Calcium (and lack of it)


This is not as simple a topic as people may think. "Drink more milk" is what you've probably heard and your doctor probably still tells you. Of course there are many reasons why you may not be able to, or may not want to. And everyone knows why you need calcium right? Well, at least most people know you need calcium for healthy teeth and bones (among other things)! This came up today because I went to visit a doctor to tell her about our Intensive Dietary Management Program, and she pretty much made it clear that UNLESS I came up with a list of other foods that had calcium for her osteoporotic and female patients, she would not put them on an LCHF diet (this is what she had an issue with, NOT THE FAT, woohoo).

So why not milk? I am not even going to get into all the intricate details of this. I will just tell you what's important when it comes to an LCHF/Keto lifestyle. We don't recommend (high amounts) of milk on an LCHF diet because of the lactose. Not (only) because of the intolerance factor, but because lactose is a type of sugar, a type of carb, and so, on a low carb diet, I am not going to recommend something that has about 11-12 g of carbs (sugar) per cup. Drinking your sugars is even worse than eating your sugars. Low-fat milk has a higher amount of lactose, and this is obvious: if the fat percentage goes down, the sugar percentage goes up. But in reality, 2% vs. 3.5% (not a huge difference). Both a no-no as far as I'm concerned. At least for adults...

So if not milk, then what? Well, there are other dairy products that also contain calcium. For example, a 2-ounce piece of cheese has about 1 g of lactose/sugar (vs. 12 g in a cup of milk) and an equivalent amount of calcium. This is getting better. On an LCHF diet I often do recommend certain cheeses to certain people (with measure and with exception). There are also things like cream, full-fat yogurt, kefyr, but we will move on.

But what if you can't, or don't want to, have any dairy? Calcium is actually a very plentiful mineral. It is in a lot more things than just dairy. Some of these things I recommend and others I don't (legumes for example, not appropriate for some insulin resistant individuals, not the base of an LCHF diet, definitely not of a keto diet). But leafy greens (collard greens, kale, bok choi) are an excellent source of Calcium. I truly believe you should have at least one (or more) serving of greens per day (variation is the key to success). Broccoli is another, and here again a vegetable that has more vitamin C than oranges. Soft fish bones, like in canned salmon and sardines, are a very good source of calcium. Before some of you go off about heavy metal toxicity, salmon and sardines are lower on the scale than let's say tuna, so I just substitute tuna for these two in recipes. Almonds are also a source of calcium. If you follow an LCHF/Keto diet, you are likely to eat salmon, almonds and greens on a frequent basis, so Calcium (and other nutrient) -deficiencies are going to be extremely rare. Lastly, the food industry has been ever so generous in fortifying so many processed foods with calcium. So kind of them. So here is the question: if calcium is so common in our everyday foods, why are people calcium-deficient and why do they develop osteoporosis so frequently? The answer to that is actually quite simple.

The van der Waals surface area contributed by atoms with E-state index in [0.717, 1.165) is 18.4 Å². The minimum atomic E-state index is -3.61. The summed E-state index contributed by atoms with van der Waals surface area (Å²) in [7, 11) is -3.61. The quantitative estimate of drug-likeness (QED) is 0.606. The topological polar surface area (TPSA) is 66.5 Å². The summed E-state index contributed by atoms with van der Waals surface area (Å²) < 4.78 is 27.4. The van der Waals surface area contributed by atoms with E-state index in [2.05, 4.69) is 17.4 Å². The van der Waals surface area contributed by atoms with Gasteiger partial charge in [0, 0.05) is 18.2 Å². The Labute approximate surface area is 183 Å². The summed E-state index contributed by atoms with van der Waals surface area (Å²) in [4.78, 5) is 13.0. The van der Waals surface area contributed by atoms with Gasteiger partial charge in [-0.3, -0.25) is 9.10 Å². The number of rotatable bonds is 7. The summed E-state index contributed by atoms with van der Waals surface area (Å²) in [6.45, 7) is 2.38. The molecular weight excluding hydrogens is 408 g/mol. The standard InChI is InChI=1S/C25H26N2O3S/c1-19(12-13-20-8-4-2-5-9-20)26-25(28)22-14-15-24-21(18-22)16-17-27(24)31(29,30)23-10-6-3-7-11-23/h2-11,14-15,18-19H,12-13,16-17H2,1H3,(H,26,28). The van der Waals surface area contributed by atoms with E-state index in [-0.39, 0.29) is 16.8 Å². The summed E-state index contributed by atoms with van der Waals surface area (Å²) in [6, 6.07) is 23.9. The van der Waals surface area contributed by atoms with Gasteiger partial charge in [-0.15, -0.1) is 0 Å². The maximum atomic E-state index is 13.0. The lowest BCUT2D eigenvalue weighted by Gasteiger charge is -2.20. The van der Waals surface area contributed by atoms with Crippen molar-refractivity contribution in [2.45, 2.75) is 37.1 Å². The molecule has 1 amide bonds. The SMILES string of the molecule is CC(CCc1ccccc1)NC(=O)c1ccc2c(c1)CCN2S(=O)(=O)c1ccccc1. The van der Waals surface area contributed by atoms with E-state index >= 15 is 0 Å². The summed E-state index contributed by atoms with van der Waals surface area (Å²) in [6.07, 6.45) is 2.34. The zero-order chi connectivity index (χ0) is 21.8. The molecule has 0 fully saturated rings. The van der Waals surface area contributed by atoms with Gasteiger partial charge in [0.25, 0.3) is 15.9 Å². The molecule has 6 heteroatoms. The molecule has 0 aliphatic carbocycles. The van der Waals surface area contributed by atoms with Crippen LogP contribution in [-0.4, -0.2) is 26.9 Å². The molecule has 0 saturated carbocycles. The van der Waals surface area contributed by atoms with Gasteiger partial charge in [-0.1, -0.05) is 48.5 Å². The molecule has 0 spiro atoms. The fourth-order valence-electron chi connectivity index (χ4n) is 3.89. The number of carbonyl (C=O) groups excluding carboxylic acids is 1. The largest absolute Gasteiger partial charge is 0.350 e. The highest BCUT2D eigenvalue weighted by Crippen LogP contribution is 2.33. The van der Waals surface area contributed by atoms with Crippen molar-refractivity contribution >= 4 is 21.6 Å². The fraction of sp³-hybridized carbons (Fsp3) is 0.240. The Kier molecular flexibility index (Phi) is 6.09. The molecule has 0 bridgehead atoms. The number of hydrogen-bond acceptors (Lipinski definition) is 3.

You need vitamin D to absorb calcium! So is this what we are missing? Maybe. Where do we get vitamin D from? Foods, sunshine and supplements. Are we getting enough sunshine? Probably not (at least not without sunscreen). Are we getting enough foods with Vitamin D? On average? No! Guess who is getting enough vitamin D from their foods? People on an LCHF diet. Why? The simple answer to that is: Vitamin D, as well as vitamins A, E and K are fat-soluble vitamins. That means you need fatty substances to absorb them from your diet. Simple. What have you been told to do for the past 80 years? Eat a low-fat diet. Big mistake, BIG, BIG mistake (cue Julia Roberts strutting her stuff in Pretty Woman).

I hope I have clarified this one for you. My point here is, don't obsess too much about vitamins and minerals, (or counting macros and calories) (if you eat an LCHF/Keto type of diet, that is). You will get plenty of vitamins and minerals (hint EGGS - check last week's post) including the so very important fat-soluble vitamins A, E, D and K.

References:

https://www.niddk.nih.gov/health-information/health-topics/digestive-diseases/lactose-intolerance/Pages/facts.aspx

http://www.health.com/health/gallery/0,,20845429,00.html#broccoli-4

http://www.stevecarper.com/li/list_of_lactose_percentages.htm

#calcium #vitaminD #lchf #keto #minerals

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